BERKELEY, Sir John II (d.c.1415), of Coston and Wymondham, Leics.
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Family and Education
Lt. of Guernsey bef. Apr. 1394.
Sheriff, Warws. and Leics. 22 Aug. 1399-24 Nov. 1400, 22 Nov. 1405-5 Nov. 1406.
J.p. Leics. 16 Sept. 1404-Feb. 1413.
Commr. of array, Warws., Leics. May 1405; inquiry, Leics. May 1408 (claim of William Bispham* to the manor of Dalby).
The third successive Sir John Berkeley in the Leicestershire branch of the family, he was descended from the Gloucestershire baron Thomas, Lord Berkeley (d.1321), who had settled Coston on his second son, Thomas. The latter had added to this inheritance the lordship of Wymondham and property in Barrow-upon-Soar through marriage to Sir John Hamelin’s only daughter, and their son, the Sir John who fought at Crécy, obtained in 1347 a royal charter of free warren on these estates. To this branch had also passed Lord Berkeley’s manor of Eynesbury in Huntingdonshire, which in 1412 was to be estimated to be worth £20 a year. Our John’s father (the shire knight of 1371) evidently retained close contact with his baronial kinsfolk, for in 1374 Thomas, 5th Lord Berkeley, wrote to the chancellor requesting Sir John’s discharge from the shrievalty of Warwickshire and Leicestershire so that he might join his retinue for military service overseas. At his death, not long before June 1377, he left a widow, Elizabeth, who lived on until 1402 or later, and, as his heir, his son John, the future knight of the shire, still a minor.1
In 1382 Berkeley’s wardship was being disputed between Elizabeth Berkeley and Sir Thomas Erdington†. He came into his inheritance at some unknown date in the course of the next ten years, a period during which he probably served in France, for by the early 1390s he had been knighted and had proved to the satisfaction of that famous war captain, Sir Hugh Calveley, governor of the Channel Islands, that he was capable of holding a post as his lieutenant on the isle of Guernsey. That Berkeley first held an official position at home after Henry of Bolingbroke had returned from exile to claim the throne, may be attributable to a family attachment to the house of Lancaster (certainly, his father had once been ward to Duke Henry). Significantly, as early as 22 Aug. 1399, when Henry was still escorting the captive Richard II to London, Berkeley was appointed sheriff of Warwickshire and Leicestershire, and before long he became a knight bachelor to the newly-crowned Henry IV. His commitment to the new regime found expression in the following year in a loan of £50, and in the winter of 1402-3 he accompanied Henry Beaufort, bishop of Lincoln, to Brittany to escort the new queen, Joan of Navarre, to England. It seems likely that Berkeley fought in the royalist army at the battle of Shrewsbury in July 1403, for a few months later he had in his possession certain cups, silver plate and jewellery which had belonged to one of those slain on the field. His services as a soldier were again required in the spring of 1405 when he received orders to help assemble the fencible men of Warwickshire and Leicestershire to ride with all speed to the King’s side for the chastisement of the insurgents in the north. Later that same year he was re-appointed sheriff.2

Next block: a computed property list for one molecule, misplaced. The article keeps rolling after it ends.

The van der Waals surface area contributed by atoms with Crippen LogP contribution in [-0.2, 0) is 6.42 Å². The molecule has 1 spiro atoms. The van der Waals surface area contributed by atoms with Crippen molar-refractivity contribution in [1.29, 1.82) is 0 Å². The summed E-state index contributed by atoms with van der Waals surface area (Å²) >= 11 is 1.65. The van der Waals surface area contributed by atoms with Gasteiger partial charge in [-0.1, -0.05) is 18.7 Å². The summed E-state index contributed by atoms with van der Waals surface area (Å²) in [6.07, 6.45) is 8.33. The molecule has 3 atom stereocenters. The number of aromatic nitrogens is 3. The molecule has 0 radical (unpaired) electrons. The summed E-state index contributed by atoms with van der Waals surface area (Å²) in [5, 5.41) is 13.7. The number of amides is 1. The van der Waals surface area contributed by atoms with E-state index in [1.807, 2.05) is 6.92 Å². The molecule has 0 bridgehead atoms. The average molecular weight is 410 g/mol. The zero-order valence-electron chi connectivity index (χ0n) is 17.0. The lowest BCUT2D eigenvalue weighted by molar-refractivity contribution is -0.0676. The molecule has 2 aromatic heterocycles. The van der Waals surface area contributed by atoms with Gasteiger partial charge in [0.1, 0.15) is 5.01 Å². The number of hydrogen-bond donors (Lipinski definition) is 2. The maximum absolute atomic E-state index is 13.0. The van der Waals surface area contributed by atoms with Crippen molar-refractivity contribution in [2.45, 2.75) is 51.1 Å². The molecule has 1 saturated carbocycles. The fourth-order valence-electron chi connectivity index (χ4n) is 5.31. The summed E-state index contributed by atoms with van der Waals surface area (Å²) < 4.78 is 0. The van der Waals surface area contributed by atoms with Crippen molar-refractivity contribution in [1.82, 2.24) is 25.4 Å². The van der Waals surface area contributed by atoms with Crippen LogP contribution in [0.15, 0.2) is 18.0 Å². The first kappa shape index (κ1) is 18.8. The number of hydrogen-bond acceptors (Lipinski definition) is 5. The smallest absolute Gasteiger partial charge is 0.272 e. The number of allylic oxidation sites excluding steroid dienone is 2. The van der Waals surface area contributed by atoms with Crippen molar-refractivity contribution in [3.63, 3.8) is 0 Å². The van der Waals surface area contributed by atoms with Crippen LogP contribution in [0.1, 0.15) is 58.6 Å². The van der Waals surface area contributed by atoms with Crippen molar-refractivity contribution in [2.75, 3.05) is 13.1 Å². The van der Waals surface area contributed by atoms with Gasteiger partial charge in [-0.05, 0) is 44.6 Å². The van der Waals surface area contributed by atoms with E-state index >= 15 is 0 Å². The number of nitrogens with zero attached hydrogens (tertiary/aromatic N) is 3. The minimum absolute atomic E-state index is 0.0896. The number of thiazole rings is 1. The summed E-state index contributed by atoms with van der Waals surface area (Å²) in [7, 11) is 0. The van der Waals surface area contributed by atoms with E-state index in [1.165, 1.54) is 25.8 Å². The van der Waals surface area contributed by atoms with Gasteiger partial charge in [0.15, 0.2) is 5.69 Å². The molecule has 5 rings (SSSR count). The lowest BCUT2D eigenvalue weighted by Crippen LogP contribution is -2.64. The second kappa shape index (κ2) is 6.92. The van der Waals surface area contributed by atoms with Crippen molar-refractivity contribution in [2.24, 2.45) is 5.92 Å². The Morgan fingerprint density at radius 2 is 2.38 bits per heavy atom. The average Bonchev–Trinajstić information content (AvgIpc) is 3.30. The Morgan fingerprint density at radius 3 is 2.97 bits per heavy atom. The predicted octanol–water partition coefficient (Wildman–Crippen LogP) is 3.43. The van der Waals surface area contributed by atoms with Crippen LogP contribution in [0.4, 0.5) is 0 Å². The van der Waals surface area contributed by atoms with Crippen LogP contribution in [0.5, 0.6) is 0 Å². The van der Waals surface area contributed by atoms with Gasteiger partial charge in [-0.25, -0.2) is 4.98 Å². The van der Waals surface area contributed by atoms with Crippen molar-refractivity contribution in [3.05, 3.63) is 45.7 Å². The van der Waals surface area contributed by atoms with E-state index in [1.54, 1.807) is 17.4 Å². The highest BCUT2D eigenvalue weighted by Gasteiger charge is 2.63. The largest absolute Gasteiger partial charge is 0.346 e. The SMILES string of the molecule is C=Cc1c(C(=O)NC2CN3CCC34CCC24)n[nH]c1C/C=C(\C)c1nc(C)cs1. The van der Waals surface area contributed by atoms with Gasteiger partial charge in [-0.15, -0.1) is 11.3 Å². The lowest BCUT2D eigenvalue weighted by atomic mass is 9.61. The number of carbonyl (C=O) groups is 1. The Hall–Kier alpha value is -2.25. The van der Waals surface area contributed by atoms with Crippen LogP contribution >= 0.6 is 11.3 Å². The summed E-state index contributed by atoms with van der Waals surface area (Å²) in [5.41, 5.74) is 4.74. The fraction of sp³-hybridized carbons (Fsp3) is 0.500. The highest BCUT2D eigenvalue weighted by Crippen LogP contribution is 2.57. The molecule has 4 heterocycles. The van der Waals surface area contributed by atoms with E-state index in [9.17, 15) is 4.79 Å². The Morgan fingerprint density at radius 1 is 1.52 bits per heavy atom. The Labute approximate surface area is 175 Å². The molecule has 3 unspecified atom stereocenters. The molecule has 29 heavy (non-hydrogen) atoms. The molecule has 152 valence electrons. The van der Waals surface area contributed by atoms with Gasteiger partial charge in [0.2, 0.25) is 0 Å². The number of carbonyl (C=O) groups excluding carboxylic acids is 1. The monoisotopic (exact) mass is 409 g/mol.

As a respected member of the local gentry, Berkeley was occasionally asked to act as a trustee of estates in Leicestershire and the neighbouring counties. Thus, he took on the feoffeeship of property at Whissendine (Rutland) on behalf of John Newbold* and that of the Northamptonshire manors of Maidwell and Drayton for Sir John Seyton’s† son. He was on amiable terms with James Bellers*, his co-executor of the will of young William Ward of Harpole, and it was in the interests of Bellers’s wife (Ward’s sister) that he was party to lawsuits brought against Robert Chiselden*. Berkeley attended the parliamentary elections held at Leicester in 1407.3
Early in 1404 on the occasion of the marriage of his son Laurence, Sir John had settled on the young couple ten messuages and other property at Barrow, Burton Lazars and Quorndon. A year later, with his own wife, Isabel, he obtained a licence from Bishop Repingdon of Lincoln permitting them to hear religious services in the privacy of their own chapel. Isabel may have been the widow of the Cheshire landowner, Sir Thomas Ardern (d.1391), for the lands which she held at Oakley in Staffordshire apparently pertained to the inheritance of Ardern’s heir. It is unlikely that Berkeley derived much financial profit from them, however, for in 14o8 he brought a legal action for waste against the tenant farmer.4
Berkeley is not recorded after his last appointment as a j.p. in February 1412. He died before January 1416 when, as his widow, Isabel obtained a general pardon from the King. Her widowhood was troubled by lawsuits brought by Thomas Stanley†, esquire, and his wife Maud (Ardern). In 1421 she purchased a papal indult enabling her